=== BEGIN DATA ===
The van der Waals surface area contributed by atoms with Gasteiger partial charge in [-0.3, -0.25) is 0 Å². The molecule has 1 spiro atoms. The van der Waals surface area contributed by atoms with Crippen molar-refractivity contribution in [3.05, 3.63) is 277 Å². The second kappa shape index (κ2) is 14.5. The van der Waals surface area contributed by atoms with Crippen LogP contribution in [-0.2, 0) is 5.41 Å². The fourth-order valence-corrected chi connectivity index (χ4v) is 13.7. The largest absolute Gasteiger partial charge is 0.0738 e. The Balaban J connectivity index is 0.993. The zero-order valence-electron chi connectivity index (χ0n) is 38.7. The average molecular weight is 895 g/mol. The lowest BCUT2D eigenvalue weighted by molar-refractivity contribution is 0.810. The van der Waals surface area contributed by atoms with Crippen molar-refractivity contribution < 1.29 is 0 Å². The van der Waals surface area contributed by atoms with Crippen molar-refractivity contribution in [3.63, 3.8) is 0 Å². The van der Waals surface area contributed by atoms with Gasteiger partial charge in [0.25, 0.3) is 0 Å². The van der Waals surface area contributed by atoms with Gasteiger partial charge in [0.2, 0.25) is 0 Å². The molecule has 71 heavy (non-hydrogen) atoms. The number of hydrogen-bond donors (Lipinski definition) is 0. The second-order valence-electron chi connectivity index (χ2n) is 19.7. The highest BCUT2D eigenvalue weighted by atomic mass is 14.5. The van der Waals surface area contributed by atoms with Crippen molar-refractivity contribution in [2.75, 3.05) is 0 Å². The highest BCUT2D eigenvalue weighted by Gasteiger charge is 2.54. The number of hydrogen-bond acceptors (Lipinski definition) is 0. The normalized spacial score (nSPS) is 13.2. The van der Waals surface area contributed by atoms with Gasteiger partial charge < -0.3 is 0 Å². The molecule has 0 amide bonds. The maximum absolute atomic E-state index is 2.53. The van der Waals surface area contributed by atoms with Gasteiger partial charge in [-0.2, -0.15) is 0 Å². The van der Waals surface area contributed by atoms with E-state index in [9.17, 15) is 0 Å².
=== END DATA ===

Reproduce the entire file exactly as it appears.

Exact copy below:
The van der Waals surface area contributed by atoms with Gasteiger partial charge in [-0.3, -0.25) is 0 Å². The molecule has 1 spiro atoms. The van der Waals surface area contributed by atoms with Crippen molar-refractivity contribution in [3.05, 3.63) is 277 Å². The second kappa shape index (κ2) is 14.5. The van der Waals surface area contributed by atoms with Crippen LogP contribution in [-0.2, 0) is 5.41 Å². The fourth-order valence-corrected chi connectivity index (χ4v) is 13.7. The largest absolute Gasteiger partial charge is 0.0738 e. The Balaban J connectivity index is 0.993. The zero-order valence-electron chi connectivity index (χ0n) is 38.7. The average molecular weight is 895 g/mol. The lowest BCUT2D eigenvalue weighted by molar-refractivity contribution is 0.810. The van der Waals surface area contributed by atoms with Crippen molar-refractivity contribution < 1.29 is 0 Å². The van der Waals surface area contributed by atoms with Crippen molar-refractivity contribution in [3.63, 3.8) is 0 Å². The van der Waals surface area contributed by atoms with Gasteiger partial charge in [0.25, 0.3) is 0 Å². The van der Waals surface area contributed by atoms with Gasteiger partial charge in [0.2, 0.25) is 0 Å². The molecule has 71 heavy (non-hydrogen) atoms. The number of hydrogen-bond donors (Lipinski definition) is 0. The second-order valence-electron chi connectivity index (χ2n) is 19.7. The highest BCUT2D eigenvalue weighted by atomic mass is 14.5. The van der Waals surface area contributed by atoms with Crippen molar-refractivity contribution in [2.75, 3.05) is 0 Å². The highest BCUT2D eigenvalue weighted by Gasteiger charge is 2.54. The number of hydrogen-bond acceptors (Lipinski definition) is 0. The normalized spacial score (nSPS) is 13.2. The van der Waals surface area contributed by atoms with Gasteiger partial charge < -0.3 is 0 Å². The molecule has 0 amide bonds. The maximum absolute atomic E-state index is 2.53. The van der Waals surface area contributed by atoms with Gasteiger partial charge in [-0.2, -0.15) is 0 Å². The van der Waals surface area contributed by atoms with E-state index in [9.17, 15) is 0 Å².